Zim Women Ready To Embrace Donor Breast Milk For Infant Feeding- Study

A new study conducted by a group of Zimbabwean nutritionists has gathered that Zimbabwean working class women would prefer substituting breast feeding with breast milk from donors as compared to formulas.

By Michael Gwarisa

The study  titled “Acceptability of donor breastmilk banking among health workers: a cross-sectional survey in Zimbabwean urban settings,” was conducted by a team of seven nutritionists namely Dexter Chagwena, Felistas Mugariri, Steady Mataga, Ruvimbo Danda, Tonderayi Matsungo and Charles Maponga.

The concept of donor human milk banking was acceptable among health workers. One-third (31%) of the study participants reported that they would accept donor breastmilk for their children while 56% of them would encourage their clients to donate breastmilk.


“Acceptance of donor human milk banking was associated with a high level of knowledge on breastmilk banks (p = 0.009) and the study participants’ health profession (p = 0.001). Clinical staff were more receptive to donor human milk banking compared to non-clinical health workers. Donor human milk banking was not associated with religion (p = 0.498) or marital status (p = 0.714),” said the study.

The results also showed that health workers and policy informers would accept the establishment of breastmilk banks subject to resource availability. Commitment to the establishment of breastmilk banks was moderately acceptable among opinion leaders responsible for spearheading health and nutrition policies.

“The WHO recommendation that donor breastmilk is the next best option when mother’s own milk is unavailable has highlighted the concept of donor breastmilk banking in developing countries. However, successful implementation of donor human milk (DHM) banks in settings with high HIV prevalence has been questionable especially when compounded by cultural issues.

“In countries where DHM banks have been successfully established the crucial role played by health workers to ensure acceptability and success of DHM banks has been stressed. Breastfeeding benefits both the child and the mother resulting in improved future intelligence, economic development and reduced mortality [7–12]. Breastmilk, whether mother’s own milk or DHM, is viewed as superior to infant formula even in HIV prevalent areas.”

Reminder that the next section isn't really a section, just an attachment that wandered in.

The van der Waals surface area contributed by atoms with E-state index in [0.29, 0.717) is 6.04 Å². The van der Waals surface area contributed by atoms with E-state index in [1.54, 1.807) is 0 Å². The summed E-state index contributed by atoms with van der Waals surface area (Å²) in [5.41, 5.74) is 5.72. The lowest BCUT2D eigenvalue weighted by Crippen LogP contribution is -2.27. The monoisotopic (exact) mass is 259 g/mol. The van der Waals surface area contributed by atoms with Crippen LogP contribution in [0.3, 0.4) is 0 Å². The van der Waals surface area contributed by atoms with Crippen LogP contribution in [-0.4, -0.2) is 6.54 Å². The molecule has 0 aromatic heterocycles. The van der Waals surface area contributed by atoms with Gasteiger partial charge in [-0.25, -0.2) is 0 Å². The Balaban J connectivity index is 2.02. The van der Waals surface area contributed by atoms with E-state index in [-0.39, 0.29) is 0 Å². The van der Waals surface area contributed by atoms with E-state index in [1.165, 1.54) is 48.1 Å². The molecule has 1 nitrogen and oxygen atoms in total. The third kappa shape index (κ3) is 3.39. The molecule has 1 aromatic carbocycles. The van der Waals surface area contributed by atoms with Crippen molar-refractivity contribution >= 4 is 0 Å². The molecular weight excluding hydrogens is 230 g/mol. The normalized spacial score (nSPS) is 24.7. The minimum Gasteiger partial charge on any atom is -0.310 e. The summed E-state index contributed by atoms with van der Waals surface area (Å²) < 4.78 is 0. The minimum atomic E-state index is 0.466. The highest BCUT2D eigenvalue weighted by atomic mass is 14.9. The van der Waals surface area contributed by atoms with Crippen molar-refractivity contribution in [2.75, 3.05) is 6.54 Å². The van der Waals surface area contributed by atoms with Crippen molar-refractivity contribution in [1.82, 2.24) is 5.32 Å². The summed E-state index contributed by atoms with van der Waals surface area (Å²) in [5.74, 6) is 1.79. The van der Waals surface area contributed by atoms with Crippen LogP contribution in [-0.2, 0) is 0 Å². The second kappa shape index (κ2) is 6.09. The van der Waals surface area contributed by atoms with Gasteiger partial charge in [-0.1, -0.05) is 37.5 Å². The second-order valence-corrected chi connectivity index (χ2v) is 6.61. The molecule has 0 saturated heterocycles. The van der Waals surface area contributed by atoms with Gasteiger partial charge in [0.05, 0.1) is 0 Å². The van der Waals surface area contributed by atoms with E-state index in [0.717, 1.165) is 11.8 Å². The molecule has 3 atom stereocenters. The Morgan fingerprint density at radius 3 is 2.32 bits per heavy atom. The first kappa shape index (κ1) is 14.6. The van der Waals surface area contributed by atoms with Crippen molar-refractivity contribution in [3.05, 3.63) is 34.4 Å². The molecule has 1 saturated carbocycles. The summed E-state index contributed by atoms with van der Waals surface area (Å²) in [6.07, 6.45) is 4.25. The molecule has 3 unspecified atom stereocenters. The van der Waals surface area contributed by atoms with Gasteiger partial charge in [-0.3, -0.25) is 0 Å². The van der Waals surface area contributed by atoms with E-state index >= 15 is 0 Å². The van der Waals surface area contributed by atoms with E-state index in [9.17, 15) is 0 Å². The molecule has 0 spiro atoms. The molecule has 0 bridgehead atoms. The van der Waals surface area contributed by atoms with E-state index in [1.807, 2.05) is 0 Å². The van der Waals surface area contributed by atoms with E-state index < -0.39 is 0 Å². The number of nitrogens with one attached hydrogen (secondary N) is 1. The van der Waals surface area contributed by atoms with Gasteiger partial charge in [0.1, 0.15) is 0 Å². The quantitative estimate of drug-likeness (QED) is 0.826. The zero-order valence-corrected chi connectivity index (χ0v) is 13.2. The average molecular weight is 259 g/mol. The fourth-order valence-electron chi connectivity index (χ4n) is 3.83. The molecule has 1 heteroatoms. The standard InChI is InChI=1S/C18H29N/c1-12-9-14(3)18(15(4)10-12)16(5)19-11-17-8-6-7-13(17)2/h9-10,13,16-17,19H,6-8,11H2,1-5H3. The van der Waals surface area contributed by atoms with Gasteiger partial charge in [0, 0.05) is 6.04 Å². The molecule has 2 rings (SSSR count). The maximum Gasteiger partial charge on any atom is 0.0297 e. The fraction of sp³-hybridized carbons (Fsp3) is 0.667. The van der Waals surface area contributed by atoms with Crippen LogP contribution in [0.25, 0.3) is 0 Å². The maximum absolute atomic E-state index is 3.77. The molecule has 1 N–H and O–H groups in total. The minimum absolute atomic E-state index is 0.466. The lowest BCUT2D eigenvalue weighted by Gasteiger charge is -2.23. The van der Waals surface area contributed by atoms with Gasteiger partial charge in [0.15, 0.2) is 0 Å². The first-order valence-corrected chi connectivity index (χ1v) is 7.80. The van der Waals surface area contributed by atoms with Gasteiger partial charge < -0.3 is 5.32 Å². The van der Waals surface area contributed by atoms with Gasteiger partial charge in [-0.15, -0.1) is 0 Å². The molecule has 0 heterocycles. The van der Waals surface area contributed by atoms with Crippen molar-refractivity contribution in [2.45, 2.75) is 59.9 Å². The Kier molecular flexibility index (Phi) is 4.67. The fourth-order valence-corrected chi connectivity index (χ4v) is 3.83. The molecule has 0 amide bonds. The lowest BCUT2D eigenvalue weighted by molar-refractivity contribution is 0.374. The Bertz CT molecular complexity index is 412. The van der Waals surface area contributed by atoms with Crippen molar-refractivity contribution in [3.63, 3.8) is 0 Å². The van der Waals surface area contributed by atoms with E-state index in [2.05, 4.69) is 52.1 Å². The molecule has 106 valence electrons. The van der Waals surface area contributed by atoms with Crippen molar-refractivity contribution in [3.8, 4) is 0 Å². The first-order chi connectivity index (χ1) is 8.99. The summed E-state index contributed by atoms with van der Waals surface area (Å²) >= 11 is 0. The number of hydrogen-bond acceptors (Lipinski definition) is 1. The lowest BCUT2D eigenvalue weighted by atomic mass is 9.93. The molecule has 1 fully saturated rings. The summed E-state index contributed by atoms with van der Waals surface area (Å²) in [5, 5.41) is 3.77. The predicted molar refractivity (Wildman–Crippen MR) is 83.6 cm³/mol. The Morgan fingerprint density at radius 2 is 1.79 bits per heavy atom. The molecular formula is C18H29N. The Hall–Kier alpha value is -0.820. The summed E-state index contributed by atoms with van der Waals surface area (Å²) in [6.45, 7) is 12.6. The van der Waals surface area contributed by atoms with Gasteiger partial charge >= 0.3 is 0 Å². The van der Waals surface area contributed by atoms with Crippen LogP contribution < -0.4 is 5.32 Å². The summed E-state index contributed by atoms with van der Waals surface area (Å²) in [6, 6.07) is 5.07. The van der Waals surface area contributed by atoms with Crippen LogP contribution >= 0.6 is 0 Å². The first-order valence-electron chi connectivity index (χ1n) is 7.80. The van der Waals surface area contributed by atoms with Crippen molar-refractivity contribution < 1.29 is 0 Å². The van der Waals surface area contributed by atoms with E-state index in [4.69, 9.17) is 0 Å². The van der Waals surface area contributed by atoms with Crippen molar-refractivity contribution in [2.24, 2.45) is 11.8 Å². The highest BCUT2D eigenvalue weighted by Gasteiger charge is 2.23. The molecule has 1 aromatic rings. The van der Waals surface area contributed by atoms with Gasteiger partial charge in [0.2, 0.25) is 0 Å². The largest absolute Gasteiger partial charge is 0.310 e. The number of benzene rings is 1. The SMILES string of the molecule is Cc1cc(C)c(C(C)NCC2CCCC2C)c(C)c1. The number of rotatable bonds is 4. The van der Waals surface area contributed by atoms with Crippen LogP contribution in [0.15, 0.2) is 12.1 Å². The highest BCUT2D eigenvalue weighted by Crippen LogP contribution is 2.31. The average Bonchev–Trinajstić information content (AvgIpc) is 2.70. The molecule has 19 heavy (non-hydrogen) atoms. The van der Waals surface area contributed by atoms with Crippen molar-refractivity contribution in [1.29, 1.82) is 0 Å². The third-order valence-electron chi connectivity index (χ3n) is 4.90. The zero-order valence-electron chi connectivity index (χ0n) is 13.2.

The study was conducted at Parirenyatwa Group of Hospitals, Harare Central Hospital and Mpilo Central Hospital in the two major cities of Zimbabwe between October 2017 and October 2018. These are the major referral hospitals in the country and these hospitals are potential pilot locations for establishing breastmilk banks in the country.

“Harare is the capital city of Zimbabwe and has a total population of 2,123,132 (according to the 2012 Census) with a proportion of women of child bearing age of 58.6%, and children below the age of five at 14.1%. Bulawayo is the second largest city in the country.

“A cross-sectional survey was conducted among health workers at three tertiary health institutions. A mixed methods approach was applied using both quantitative and qualitative methods. Key informant interviews were conducted with hospital management to explore the readiness of Zimbabwe tertiary hospitals to implement donor breastmilk banks, in addition to opinion leaders involved in health and nutrition policies.”

The three referral hospitals were purposively selected, and a systematic random sampling method used to select health workers to be interviewed from maternal, medical and paediatric wards as well as nutrition departments. Sample size was based on Naing’s formula using α = 0.05 and 95% significance level and 50% estimated prevalence of knowledge, attitude and perceptions.

A sample size of 384 health workers from the three hospitals was found to be adequate. Fifteen key informants were purposively selected so as to include all relevant. International Breastfeeding ournal (2020) 15:37 Page 2 of 11 administrative departments at each health institution and national management in the Ministry responsible for Health and Child Care.

Health workers working at Parirenyatwa Group of Hospitals, Harare Central Hospital and Mpilo Central Hospital at the time of data collection were eligible to participate in the study. Health workers were grouped based on their professional roles; doctors, nurses, midwives, nutrition and general staff.

Management staff of the tertiary hospitals including head of departments from both clinical and administrative departments were included in the study as key informants.

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